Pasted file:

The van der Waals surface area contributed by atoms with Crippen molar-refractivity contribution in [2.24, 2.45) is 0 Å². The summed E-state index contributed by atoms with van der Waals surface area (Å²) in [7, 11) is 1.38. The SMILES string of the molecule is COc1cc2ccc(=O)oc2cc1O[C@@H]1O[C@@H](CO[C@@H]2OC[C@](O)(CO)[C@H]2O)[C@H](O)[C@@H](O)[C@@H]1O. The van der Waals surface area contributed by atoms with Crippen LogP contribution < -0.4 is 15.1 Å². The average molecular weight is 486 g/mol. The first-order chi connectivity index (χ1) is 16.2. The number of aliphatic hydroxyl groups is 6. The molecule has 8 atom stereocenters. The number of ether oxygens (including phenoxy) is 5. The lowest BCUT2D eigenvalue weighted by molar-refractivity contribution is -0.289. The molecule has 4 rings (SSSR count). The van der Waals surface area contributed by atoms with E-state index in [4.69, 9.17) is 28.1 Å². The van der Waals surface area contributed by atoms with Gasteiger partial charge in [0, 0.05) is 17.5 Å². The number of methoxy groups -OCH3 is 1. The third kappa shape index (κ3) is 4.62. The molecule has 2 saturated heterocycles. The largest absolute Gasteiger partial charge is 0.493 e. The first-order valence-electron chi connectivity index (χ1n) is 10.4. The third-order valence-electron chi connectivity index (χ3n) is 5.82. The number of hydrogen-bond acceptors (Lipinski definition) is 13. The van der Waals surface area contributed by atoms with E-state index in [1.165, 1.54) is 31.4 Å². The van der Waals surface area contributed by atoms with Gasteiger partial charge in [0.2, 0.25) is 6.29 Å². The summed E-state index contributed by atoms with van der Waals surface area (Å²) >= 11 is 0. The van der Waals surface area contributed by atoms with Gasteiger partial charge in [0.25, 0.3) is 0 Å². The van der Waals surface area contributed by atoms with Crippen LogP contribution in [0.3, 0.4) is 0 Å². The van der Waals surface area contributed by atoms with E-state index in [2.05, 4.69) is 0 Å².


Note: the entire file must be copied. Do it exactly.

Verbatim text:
The van der Waals surface area contributed by atoms with Crippen molar-refractivity contribution in [2.24, 2.45) is 0 Å². The summed E-state index contributed by atoms with van der Waals surface area (Å²) in [7, 11) is 1.38. The SMILES string of the molecule is COc1cc2ccc(=O)oc2cc1O[C@@H]1O[C@@H](CO[C@@H]2OC[C@](O)(CO)[C@H]2O)[C@H](O)[C@@H](O)[C@@H]1O. The van der Waals surface area contributed by atoms with Crippen LogP contribution < -0.4 is 15.1 Å². The average molecular weight is 486 g/mol. The first-order chi connectivity index (χ1) is 16.2. The number of aliphatic hydroxyl groups is 6. The molecule has 8 atom stereocenters. The number of ether oxygens (including phenoxy) is 5. The lowest BCUT2D eigenvalue weighted by molar-refractivity contribution is -0.289. The molecule has 4 rings (SSSR count). The van der Waals surface area contributed by atoms with E-state index in [4.69, 9.17) is 28.1 Å². The van der Waals surface area contributed by atoms with Gasteiger partial charge in [0, 0.05) is 17.5 Å². The number of methoxy groups -OCH3 is 1. The third kappa shape index (κ3) is 4.62. The molecule has 2 saturated heterocycles. The largest absolute Gasteiger partial charge is 0.493 e. The first-order valence-electron chi connectivity index (χ1n) is 10.4. The third-order valence-electron chi connectivity index (χ3n) is 5.82. The number of hydrogen-bond acceptors (Lipinski definition) is 13. The van der Waals surface area contributed by atoms with E-state index in [1.165, 1.54) is 31.4 Å². The van der Waals surface area contributed by atoms with Gasteiger partial charge in [0.2, 0.25) is 6.29 Å². The summed E-state index contributed by atoms with van der Waals surface area (Å²) >= 11 is 0. The van der Waals surface area contributed by atoms with Gasteiger partial charge in [0.25, 0.3) is 0 Å². The van der Waals surface area contributed by atoms with Crippen LogP contribution in [0.3, 0.4) is 0 Å². The van der Waals surface area contributed by atoms with E-state index in [2.05, 4.69) is 0 Å².